On December 13th, the Tennessee Volunteers got a Christmas miracle.
After becoming the butt of jokes across college basketball (“Act your age, not your Tennessee basketball score.”), the Vols put up an astronomical 69 points on then 23rd ranked Wichita State.
And I mean “astronomical” as literally as I can possibly mean it. Tennessee’s offense was lurking around the “historically low” level in every possible statistic, but against the Shockers, the scoring turnaround was truly miraculous. The team shot just under 50 percent from the field and (gasp!) 80 percent from the foul line.
It felt like Cuonzo Martin was George Bailey giving out angel wings.
So with Christmas only a week away, here are three more miracles that will completely turn the Vols from punch line to contender.
Jeronne Maymon’s absence has been hanging over the team all season. It’s left a gaping hole in the front court, leaving Jarnell Stokes fighting two and three defenders every possession.
Rumors swirled after Maymon’s father, Tim Maymon, told GoVolsXtra that his son was “doing well” and was using his time to rehab and get back in to playing condition. However, Maymon’s practice time has been limited at best, creating more speculation around his status.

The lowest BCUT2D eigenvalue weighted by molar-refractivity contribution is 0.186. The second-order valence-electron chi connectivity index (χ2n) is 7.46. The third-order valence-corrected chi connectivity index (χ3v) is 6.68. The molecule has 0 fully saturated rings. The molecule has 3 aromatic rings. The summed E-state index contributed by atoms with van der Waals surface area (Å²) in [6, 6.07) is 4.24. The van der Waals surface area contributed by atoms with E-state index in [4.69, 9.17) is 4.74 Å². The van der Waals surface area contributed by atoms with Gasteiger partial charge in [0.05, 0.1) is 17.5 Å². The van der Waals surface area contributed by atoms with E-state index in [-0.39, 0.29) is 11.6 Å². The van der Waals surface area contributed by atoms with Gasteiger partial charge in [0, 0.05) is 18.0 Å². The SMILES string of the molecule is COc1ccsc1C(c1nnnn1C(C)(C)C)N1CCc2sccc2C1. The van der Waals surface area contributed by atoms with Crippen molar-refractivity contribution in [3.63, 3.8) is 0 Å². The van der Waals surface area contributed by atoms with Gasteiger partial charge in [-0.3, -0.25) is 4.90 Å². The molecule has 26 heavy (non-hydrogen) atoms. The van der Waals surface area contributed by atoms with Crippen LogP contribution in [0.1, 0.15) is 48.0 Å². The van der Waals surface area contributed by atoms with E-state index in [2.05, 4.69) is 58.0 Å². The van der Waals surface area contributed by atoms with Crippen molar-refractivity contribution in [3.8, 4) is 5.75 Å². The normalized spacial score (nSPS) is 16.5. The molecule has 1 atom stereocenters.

At this point, it seems only a miracle will get Maymon’s knee to return to 100 percent.
In the Vols’ first seven games, Trae Golden’s scoring average hovered around 12 PPG and Jordan McRae was an even worse 8.8. But against Wichita State, both players exploded for 42 of the team’s 69 points, including 21 or 24 from the foul line (McRae was a perfect 8-8).
Tennessee’s keys to winning without Maymon has always centered on its guards stepping up big with high scoring numbers and consistency from the stripe. This hasn’t happened in their three losses. It did against the Shockers. Elementary.
I know Cuonzo Martin would rather win 50-48 than 70-68, but this last little miracle is a personal request.
The Vols defense has been at best stifling and at worse just damn tough. But it seems the team’s strong defensive stops are so often negated by a slow, methodical response on the offensive end.
I know throwing the ball down the floor is risk, especially for a team averaging 13 turnovers a game. But Tennessee wastes considerable scoring opportunities in transition by opting instead to hand the ball off to Golden and play half court.
Every. Single. Possession.
According to Jordan McRae, this need for speed isn't lost on the players.
"When our bigs get the rebound they're so concentrated on getting the ball to Trae, instead of just getting it to the closest guard and going out running," he told Brendan Quinn of GoVolsXtra. "We're getting all that adjusted."
Unless Tennessee can find a more dominant post presence, Martin will continue relying on his backcourt for points. An occasional fast break might be the catalyst his struggling guards need, as well as making it a little more exciting for the fans.